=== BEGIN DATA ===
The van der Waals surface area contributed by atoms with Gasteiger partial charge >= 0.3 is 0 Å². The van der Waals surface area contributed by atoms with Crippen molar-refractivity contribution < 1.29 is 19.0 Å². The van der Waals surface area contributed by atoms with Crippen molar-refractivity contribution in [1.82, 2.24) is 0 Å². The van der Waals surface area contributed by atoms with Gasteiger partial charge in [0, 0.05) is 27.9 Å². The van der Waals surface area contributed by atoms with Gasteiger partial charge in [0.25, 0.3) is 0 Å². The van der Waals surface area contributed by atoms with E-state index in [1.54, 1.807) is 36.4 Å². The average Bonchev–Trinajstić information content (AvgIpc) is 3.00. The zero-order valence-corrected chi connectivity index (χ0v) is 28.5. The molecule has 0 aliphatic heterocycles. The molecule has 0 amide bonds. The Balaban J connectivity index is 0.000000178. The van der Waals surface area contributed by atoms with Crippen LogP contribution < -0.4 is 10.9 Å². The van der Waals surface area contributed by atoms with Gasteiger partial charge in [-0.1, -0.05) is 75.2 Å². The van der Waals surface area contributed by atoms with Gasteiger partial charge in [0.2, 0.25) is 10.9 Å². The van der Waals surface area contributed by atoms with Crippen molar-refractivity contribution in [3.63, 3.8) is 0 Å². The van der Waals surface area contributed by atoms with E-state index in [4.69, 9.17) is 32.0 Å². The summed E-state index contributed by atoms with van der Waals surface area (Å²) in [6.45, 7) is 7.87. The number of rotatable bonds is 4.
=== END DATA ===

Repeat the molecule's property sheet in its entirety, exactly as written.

The van der Waals surface area contributed by atoms with Gasteiger partial charge >= 0.3 is 0 Å². The van der Waals surface area contributed by atoms with Crippen molar-refractivity contribution < 1.29 is 19.0 Å². The van der Waals surface area contributed by atoms with Crippen molar-refractivity contribution in [1.82, 2.24) is 0 Å². The van der Waals surface area contributed by atoms with Gasteiger partial charge in [0, 0.05) is 27.9 Å². The van der Waals surface area contributed by atoms with Gasteiger partial charge in [0.25, 0.3) is 0 Å². The van der Waals surface area contributed by atoms with E-state index in [1.54, 1.807) is 36.4 Å². The average Bonchev–Trinajstić information content (AvgIpc) is 3.00. The zero-order valence-corrected chi connectivity index (χ0v) is 28.5. The molecule has 0 aliphatic heterocycles. The molecule has 0 amide bonds. The Balaban J connectivity index is 0.000000178. The van der Waals surface area contributed by atoms with Crippen LogP contribution < -0.4 is 10.9 Å². The van der Waals surface area contributed by atoms with Gasteiger partial charge in [-0.1, -0.05) is 75.2 Å². The van der Waals surface area contributed by atoms with Gasteiger partial charge in [0.2, 0.25) is 10.9 Å². The van der Waals surface area contributed by atoms with Crippen molar-refractivity contribution in [3.63, 3.8) is 0 Å². The van der Waals surface area contributed by atoms with E-state index in [4.69, 9.17) is 32.0 Å². The summed E-state index contributed by atoms with van der Waals surface area (Å²) in [6.45, 7) is 7.87. The number of rotatable bonds is 4.